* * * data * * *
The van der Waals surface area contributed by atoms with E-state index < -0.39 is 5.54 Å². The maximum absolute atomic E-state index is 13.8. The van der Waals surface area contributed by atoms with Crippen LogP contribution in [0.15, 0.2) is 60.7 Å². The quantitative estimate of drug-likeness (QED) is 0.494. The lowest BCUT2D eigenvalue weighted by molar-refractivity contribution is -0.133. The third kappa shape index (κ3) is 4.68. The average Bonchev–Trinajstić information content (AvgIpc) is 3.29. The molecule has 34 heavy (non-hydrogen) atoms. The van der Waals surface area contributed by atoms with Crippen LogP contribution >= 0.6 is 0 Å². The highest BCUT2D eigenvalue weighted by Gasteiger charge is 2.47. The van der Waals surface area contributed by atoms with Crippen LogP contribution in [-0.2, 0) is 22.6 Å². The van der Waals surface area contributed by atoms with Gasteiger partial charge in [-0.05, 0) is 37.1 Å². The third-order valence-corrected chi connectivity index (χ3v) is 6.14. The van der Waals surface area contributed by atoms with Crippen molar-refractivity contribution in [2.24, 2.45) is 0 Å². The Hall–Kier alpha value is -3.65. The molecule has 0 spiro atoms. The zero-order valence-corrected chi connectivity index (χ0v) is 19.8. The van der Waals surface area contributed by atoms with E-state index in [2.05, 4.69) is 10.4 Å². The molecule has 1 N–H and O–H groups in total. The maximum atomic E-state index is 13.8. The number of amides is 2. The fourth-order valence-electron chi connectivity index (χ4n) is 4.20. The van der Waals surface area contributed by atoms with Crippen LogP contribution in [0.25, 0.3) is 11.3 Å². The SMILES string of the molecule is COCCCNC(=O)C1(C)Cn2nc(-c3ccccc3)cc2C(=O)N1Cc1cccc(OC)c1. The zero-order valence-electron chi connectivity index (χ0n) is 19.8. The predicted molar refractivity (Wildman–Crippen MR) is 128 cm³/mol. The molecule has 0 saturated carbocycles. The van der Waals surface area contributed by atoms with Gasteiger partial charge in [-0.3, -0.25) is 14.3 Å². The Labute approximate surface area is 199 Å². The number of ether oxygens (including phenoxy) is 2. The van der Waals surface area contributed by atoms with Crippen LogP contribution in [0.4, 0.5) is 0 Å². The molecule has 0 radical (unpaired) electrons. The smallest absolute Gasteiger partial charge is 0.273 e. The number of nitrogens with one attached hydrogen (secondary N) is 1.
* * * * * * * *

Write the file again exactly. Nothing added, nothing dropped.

The van der Waals surface area contributed by atoms with E-state index < -0.39 is 5.54 Å². The maximum absolute atomic E-state index is 13.8. The van der Waals surface area contributed by atoms with Crippen LogP contribution in [0.15, 0.2) is 60.7 Å². The quantitative estimate of drug-likeness (QED) is 0.494. The lowest BCUT2D eigenvalue weighted by molar-refractivity contribution is -0.133. The third kappa shape index (κ3) is 4.68. The average Bonchev–Trinajstić information content (AvgIpc) is 3.29. The molecule has 34 heavy (non-hydrogen) atoms. The van der Waals surface area contributed by atoms with Crippen LogP contribution >= 0.6 is 0 Å². The highest BCUT2D eigenvalue weighted by Gasteiger charge is 2.47. The van der Waals surface area contributed by atoms with Crippen LogP contribution in [-0.2, 0) is 22.6 Å². The van der Waals surface area contributed by atoms with Gasteiger partial charge in [-0.05, 0) is 37.1 Å². The third-order valence-corrected chi connectivity index (χ3v) is 6.14. The van der Waals surface area contributed by atoms with Crippen molar-refractivity contribution in [2.24, 2.45) is 0 Å². The Hall–Kier alpha value is -3.65. The molecule has 0 spiro atoms. The zero-order valence-corrected chi connectivity index (χ0v) is 19.8. The van der Waals surface area contributed by atoms with E-state index in [2.05, 4.69) is 10.4 Å². The molecule has 1 N–H and O–H groups in total. The maximum atomic E-state index is 13.8. The number of amides is 2. The fourth-order valence-electron chi connectivity index (χ4n) is 4.20. The van der Waals surface area contributed by atoms with Crippen LogP contribution in [0.25, 0.3) is 11.3 Å². The SMILES string of the molecule is COCCCNC(=O)C1(C)Cn2nc(-c3ccccc3)cc2C(=O)N1Cc1cccc(OC)c1. The zero-order valence-electron chi connectivity index (χ0n) is 19.8. The predicted molar refractivity (Wildman–Crippen MR) is 128 cm³/mol. The molecule has 0 saturated carbocycles. The van der Waals surface area contributed by atoms with Gasteiger partial charge in [-0.3, -0.25) is 14.3 Å². The Labute approximate surface area is 199 Å². The number of ether oxygens (including phenoxy) is 2. The van der Waals surface area contributed by atoms with Crippen LogP contribution in [0.4, 0.5) is 0 Å². The molecule has 0 radical (unpaired) electrons. The smallest absolute Gasteiger partial charge is 0.273 e. The number of nitrogens with one attached hydrogen (secondary N) is 1.